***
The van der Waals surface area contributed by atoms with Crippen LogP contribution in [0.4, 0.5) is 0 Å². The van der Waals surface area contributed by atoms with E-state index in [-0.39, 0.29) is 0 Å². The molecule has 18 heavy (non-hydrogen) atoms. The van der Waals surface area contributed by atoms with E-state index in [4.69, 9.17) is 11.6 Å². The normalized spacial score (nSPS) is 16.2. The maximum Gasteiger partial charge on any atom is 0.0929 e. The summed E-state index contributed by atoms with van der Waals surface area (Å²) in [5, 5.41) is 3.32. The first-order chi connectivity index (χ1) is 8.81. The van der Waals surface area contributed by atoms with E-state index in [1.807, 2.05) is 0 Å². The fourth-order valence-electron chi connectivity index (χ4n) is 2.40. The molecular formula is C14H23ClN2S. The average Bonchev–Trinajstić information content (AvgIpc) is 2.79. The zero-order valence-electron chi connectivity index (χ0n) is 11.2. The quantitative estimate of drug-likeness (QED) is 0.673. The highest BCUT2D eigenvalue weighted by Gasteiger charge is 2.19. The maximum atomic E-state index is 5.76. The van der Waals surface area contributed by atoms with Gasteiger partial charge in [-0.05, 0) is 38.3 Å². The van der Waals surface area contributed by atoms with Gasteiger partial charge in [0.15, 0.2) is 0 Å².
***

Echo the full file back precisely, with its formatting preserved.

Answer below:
The van der Waals surface area contributed by atoms with Crippen LogP contribution in [0.4, 0.5) is 0 Å². The van der Waals surface area contributed by atoms with E-state index in [-0.39, 0.29) is 0 Å². The molecule has 18 heavy (non-hydrogen) atoms. The van der Waals surface area contributed by atoms with E-state index in [4.69, 9.17) is 11.6 Å². The normalized spacial score (nSPS) is 16.2. The maximum Gasteiger partial charge on any atom is 0.0929 e. The summed E-state index contributed by atoms with van der Waals surface area (Å²) in [5, 5.41) is 3.32. The first-order chi connectivity index (χ1) is 8.81. The van der Waals surface area contributed by atoms with E-state index in [1.807, 2.05) is 0 Å². The fourth-order valence-electron chi connectivity index (χ4n) is 2.40. The molecular formula is C14H23ClN2S. The average Bonchev–Trinajstić information content (AvgIpc) is 2.79. The zero-order valence-electron chi connectivity index (χ0n) is 11.2. The quantitative estimate of drug-likeness (QED) is 0.673. The highest BCUT2D eigenvalue weighted by Gasteiger charge is 2.19. The maximum atomic E-state index is 5.76. The van der Waals surface area contributed by atoms with Gasteiger partial charge in [-0.05, 0) is 38.3 Å². The van der Waals surface area contributed by atoms with Gasteiger partial charge in [0.15, 0.2) is 0 Å².